There is never, ever a time in the Bible where you will find a command, reminder, suggestion, story, parable or principle about loving yourself. We are never instructed to “find ourselves” or to work on our self-love. We are never told to spend time thinking of ourselves at all, actually. This can be confusing when you are bombarded with the world’s philosophy. The world’s philosophy is most often void of Jesus. The world’s philosophy tells us to follow our hearts, it tells us that we can’t love others until we spend time understanding how to better love ourselves. The world’s philosophy tells us that we can’t help others until we first help ourselves. The world’s philosophy is self-centered, humanistic and it’s so, very empty.
Now before I get accused of suggesting that Christians walk around depressed, wearing dirty rags, hanging their heads in shame, let me explain. I did not create this world and it doesn’t revolve around me. Most of us spend our whole lives trying to understand this. We literally come out of the womb focused on ourselves and our own needs – and it never, really changes. Sure, we may feel down, discouraged or negative about what we look like or what we wish we could change about ourselves, but even that in and of itself is us spending time thinking about ourselves and our feelings.
Jesus arrived on this planet with a new message; a radical message; a life-changing message. It was mind-boggling when he spoke these words and it still remains mind-boggling hundreds and hundreds of years later. “Love thy neighbor as thyself”. I can’t even imagine the wide-eyes of those listening. I still cannot grasp its depth. I’m supposed to love someone else as much as I love myself? Is that even possible? What would that even look like? I’ll tell you what it looks like. I speak, not as an expert, but as a child of God that will face this battle every single day for the rest of my life. Loving someone else as much as I love myself would mean that I’m constantly wanting others to know the Lord and to understand His truth. It would mean that I want them to be happy, to have more, to be comfortable and taken care of, to have their needs met. I would be focused 24/7 on their ultimate good. I would spend time thinking about their feelings and how certain words or actions would make them feel. Can you even stop for a second and imagine what kind of world we would live in if we all at least attempted to do this? And yet – this side of heaven, it will never happen. Not as long as Christians accept the lie that we need to spend our limited time on this planet focused on ourselves. Not as long as we entertain ideas from Satan that we just need to work on our own self-love and master that before we can expend the time to love on others. Do you realize that if we did this, we very possibly would NEVER love others? We could very well spend an entire lifetime trying to “discover ourselves” and love ourselves how we deem fit.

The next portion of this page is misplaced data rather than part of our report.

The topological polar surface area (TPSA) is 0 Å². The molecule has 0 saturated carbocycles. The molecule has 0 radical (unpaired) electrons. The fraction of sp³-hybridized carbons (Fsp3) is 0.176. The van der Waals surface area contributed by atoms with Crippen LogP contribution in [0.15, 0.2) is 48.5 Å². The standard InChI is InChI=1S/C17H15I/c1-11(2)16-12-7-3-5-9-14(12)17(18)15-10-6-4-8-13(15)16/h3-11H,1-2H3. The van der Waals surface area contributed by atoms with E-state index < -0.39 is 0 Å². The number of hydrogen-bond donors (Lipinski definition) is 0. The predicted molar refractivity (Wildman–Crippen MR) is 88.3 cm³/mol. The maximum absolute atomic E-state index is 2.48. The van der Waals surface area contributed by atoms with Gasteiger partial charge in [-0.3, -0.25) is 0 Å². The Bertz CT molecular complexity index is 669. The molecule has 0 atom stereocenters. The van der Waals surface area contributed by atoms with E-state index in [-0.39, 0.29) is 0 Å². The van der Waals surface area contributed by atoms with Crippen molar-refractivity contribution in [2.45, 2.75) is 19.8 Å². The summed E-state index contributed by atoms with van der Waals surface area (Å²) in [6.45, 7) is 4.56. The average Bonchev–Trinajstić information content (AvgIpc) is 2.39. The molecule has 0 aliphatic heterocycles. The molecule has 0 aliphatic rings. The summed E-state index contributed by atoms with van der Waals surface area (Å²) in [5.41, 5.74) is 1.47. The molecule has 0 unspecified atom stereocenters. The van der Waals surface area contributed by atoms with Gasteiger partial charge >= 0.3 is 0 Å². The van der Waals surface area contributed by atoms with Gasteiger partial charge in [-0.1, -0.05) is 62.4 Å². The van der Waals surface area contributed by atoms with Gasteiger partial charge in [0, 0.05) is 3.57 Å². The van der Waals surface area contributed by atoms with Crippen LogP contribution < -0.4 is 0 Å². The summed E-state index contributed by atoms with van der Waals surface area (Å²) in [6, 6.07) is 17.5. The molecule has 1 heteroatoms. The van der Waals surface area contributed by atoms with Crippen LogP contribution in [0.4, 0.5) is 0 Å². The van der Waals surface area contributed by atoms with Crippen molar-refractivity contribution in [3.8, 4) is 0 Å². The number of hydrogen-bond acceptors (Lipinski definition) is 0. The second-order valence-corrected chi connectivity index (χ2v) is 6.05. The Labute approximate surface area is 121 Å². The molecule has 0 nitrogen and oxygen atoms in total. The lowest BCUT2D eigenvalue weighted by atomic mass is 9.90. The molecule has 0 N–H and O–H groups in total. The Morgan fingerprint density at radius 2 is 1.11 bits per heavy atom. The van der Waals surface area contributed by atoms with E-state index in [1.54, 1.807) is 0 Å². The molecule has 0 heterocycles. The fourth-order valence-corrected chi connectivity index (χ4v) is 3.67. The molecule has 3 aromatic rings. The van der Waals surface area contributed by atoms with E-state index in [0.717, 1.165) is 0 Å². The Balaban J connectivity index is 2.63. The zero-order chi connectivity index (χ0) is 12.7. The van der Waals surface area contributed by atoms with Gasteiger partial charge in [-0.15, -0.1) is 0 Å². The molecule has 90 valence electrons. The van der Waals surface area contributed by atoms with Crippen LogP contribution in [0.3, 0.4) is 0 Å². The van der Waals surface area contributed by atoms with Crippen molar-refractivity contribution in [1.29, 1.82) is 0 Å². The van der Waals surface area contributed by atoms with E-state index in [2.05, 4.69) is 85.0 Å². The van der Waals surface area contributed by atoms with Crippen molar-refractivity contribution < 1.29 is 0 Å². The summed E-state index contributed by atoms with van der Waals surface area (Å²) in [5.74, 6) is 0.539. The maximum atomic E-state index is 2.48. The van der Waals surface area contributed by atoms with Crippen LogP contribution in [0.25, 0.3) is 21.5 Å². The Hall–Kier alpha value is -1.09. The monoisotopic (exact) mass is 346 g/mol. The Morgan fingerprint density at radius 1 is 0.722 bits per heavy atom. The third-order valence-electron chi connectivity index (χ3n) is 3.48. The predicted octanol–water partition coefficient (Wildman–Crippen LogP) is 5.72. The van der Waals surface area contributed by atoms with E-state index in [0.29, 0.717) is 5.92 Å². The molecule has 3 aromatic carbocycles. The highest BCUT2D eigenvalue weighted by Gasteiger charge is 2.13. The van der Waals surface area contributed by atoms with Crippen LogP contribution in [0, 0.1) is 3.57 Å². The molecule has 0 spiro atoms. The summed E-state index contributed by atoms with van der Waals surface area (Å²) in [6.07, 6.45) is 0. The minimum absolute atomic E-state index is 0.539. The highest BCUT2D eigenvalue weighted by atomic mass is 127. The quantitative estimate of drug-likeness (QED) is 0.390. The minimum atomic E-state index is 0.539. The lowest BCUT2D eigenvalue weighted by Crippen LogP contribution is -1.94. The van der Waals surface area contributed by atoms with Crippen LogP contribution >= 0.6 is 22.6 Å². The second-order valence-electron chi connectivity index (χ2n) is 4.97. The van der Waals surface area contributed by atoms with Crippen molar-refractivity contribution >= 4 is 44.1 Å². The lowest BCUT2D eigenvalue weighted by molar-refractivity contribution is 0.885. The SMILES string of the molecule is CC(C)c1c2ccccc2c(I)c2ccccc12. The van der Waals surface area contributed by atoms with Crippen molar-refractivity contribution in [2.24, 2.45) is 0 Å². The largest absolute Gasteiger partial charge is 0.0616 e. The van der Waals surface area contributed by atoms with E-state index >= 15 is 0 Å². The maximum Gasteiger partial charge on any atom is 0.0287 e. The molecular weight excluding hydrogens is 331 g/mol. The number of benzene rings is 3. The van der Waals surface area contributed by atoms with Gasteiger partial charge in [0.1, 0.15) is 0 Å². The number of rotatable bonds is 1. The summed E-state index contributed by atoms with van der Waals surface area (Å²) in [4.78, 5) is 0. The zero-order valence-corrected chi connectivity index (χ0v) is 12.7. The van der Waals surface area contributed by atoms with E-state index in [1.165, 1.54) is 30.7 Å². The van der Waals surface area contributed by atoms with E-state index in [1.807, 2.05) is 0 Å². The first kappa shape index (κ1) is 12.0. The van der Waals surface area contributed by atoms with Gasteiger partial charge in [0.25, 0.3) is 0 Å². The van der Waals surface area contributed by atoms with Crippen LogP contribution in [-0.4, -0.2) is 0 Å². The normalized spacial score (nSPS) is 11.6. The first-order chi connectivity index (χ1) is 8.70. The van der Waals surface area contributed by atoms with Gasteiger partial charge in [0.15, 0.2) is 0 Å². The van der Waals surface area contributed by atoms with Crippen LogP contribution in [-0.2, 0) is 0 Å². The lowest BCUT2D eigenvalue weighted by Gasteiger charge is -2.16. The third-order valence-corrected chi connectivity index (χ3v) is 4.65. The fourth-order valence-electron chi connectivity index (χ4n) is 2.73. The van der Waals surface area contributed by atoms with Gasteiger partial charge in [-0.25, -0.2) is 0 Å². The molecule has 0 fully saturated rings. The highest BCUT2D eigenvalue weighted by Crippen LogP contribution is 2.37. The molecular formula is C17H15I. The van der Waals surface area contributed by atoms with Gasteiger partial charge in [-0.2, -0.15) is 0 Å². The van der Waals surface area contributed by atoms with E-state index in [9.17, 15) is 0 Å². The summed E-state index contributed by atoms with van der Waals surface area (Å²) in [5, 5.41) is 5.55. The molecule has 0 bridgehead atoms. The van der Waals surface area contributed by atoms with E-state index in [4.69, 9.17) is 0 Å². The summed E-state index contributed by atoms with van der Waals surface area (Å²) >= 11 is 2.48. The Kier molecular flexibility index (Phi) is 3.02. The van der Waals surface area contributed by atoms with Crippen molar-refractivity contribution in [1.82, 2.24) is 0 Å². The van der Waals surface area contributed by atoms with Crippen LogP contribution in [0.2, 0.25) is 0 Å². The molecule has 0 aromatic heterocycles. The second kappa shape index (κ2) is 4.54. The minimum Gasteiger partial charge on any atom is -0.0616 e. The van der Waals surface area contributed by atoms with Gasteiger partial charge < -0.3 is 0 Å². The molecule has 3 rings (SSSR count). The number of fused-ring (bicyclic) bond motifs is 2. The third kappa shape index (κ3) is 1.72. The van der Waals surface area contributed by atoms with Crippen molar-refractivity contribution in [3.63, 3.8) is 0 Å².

No. Jesus knew exactly what He was saying. He knew it was an appropriate message then and that it would continue to be so. He knew that we are born with self-love. We wake up thinking of how we feel and what we want to do with our day and we go to bed with the same thoughts. It’s innate. It’s truly all about us. It doesn’t matter if you are a Christian or a non-Christian; depressed, happy or mad. It doesn’t matter if you are a giving person or a stingy person or if you are young or old. Our worlds revolve around us. And Jesus knew it. He told us, not to love ourselves and THEN love our neighbors. No, He told us to “love thy neighbor as THYSELF”.
He tells us in Ephesians 5:29, “For no man ever yet hated his own flesh; but nourisheth and cherisheth it, even as the Lord the church:”
We are also told, “…in lowliness of mind let each esteem other better than themselves. Look not every man on his own things, but every man also on the things of others. Let this mind be in you, which was also in Christ Jesus.” (Phil. 2:3a-5)
Christian, do you deny the accuracy of these verses? God’s Word, our source of all truth, tells us in extremely plain language that NO ONE has ever hated his own flesh. It reminds us that we are born loving, nourishing and cherishing ourselves. Jesus knew exactly what words we would need to correct our faulty thinking even all of these years later. He knew how to truly challenge us. He knew that if we could even take a portion of our self-love and apply it to others, that it would radically change our world – by first changing us.
We don’t need to schedule time to love ourselves. We need to schedule intentional time to love the Lord and others. It will be one of the greatest life challenges we have ever faced. We will fail time and time again. We will have to “die daily” to ourselves so that we can really live the way Christ wanted us to live. But if we love Him…if we truly love Him…we will keep His commandments. It couldn’t be more clear – use your time and energy today to get your focus off of yourself and think of pleasing God and loving on others. “He must increase, but I must decrease.” (John 3:30)
And thou shalt love the Lord thy God with all thy heart, and with all thy soul, and with all thy mind, and with all thy strength: this is the first commandment.And the second is like, namely this, Thou shalt love thy neighbour as thyself. There is none other commandment greater than these.” ~ Mark 12:30-31